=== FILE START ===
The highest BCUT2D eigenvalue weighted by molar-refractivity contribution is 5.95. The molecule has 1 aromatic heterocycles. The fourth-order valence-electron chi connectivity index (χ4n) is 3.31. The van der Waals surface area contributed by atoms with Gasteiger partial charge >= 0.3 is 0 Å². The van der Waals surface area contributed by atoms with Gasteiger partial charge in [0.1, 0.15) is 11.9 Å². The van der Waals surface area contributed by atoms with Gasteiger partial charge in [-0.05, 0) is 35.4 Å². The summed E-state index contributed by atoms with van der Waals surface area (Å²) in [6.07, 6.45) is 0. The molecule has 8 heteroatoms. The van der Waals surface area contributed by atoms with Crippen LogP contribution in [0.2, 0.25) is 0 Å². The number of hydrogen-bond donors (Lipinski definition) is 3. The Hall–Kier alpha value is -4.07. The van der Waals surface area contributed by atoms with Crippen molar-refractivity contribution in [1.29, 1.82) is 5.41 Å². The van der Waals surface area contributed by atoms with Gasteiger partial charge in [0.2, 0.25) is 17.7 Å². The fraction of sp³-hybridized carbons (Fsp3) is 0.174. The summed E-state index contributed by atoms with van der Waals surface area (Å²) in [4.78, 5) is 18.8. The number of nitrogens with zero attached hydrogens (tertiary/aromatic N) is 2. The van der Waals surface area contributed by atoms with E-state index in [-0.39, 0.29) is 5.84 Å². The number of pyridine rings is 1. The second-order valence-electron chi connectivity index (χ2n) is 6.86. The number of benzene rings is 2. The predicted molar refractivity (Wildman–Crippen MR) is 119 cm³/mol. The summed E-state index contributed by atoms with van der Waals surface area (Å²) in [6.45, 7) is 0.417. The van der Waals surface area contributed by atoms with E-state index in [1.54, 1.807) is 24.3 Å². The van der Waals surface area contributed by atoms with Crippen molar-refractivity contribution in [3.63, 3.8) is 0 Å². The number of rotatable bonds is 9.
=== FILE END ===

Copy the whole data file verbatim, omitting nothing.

The highest BCUT2D eigenvalue weighted by molar-refractivity contribution is 5.95. The molecule has 1 aromatic heterocycles. The fourth-order valence-electron chi connectivity index (χ4n) is 3.31. The van der Waals surface area contributed by atoms with Gasteiger partial charge >= 0.3 is 0 Å². The van der Waals surface area contributed by atoms with Gasteiger partial charge in [0.1, 0.15) is 11.9 Å². The van der Waals surface area contributed by atoms with Gasteiger partial charge in [-0.05, 0) is 35.4 Å². The summed E-state index contributed by atoms with van der Waals surface area (Å²) in [6.07, 6.45) is 0. The molecule has 8 heteroatoms. The van der Waals surface area contributed by atoms with Crippen LogP contribution in [0.2, 0.25) is 0 Å². The number of hydrogen-bond donors (Lipinski definition) is 3. The Hall–Kier alpha value is -4.07. The van der Waals surface area contributed by atoms with Crippen molar-refractivity contribution in [1.29, 1.82) is 5.41 Å². The van der Waals surface area contributed by atoms with Gasteiger partial charge in [0.2, 0.25) is 17.7 Å². The fraction of sp³-hybridized carbons (Fsp3) is 0.174. The summed E-state index contributed by atoms with van der Waals surface area (Å²) in [4.78, 5) is 18.8. The number of nitrogens with zero attached hydrogens (tertiary/aromatic N) is 2. The van der Waals surface area contributed by atoms with E-state index in [-0.39, 0.29) is 5.84 Å². The number of pyridine rings is 1. The second-order valence-electron chi connectivity index (χ2n) is 6.86. The number of benzene rings is 2. The predicted molar refractivity (Wildman–Crippen MR) is 119 cm³/mol. The summed E-state index contributed by atoms with van der Waals surface area (Å²) in [6.45, 7) is 0.417. The van der Waals surface area contributed by atoms with E-state index in [1.54, 1.807) is 24.3 Å². The van der Waals surface area contributed by atoms with Crippen molar-refractivity contribution in [3.63, 3.8) is 0 Å². The number of rotatable bonds is 9.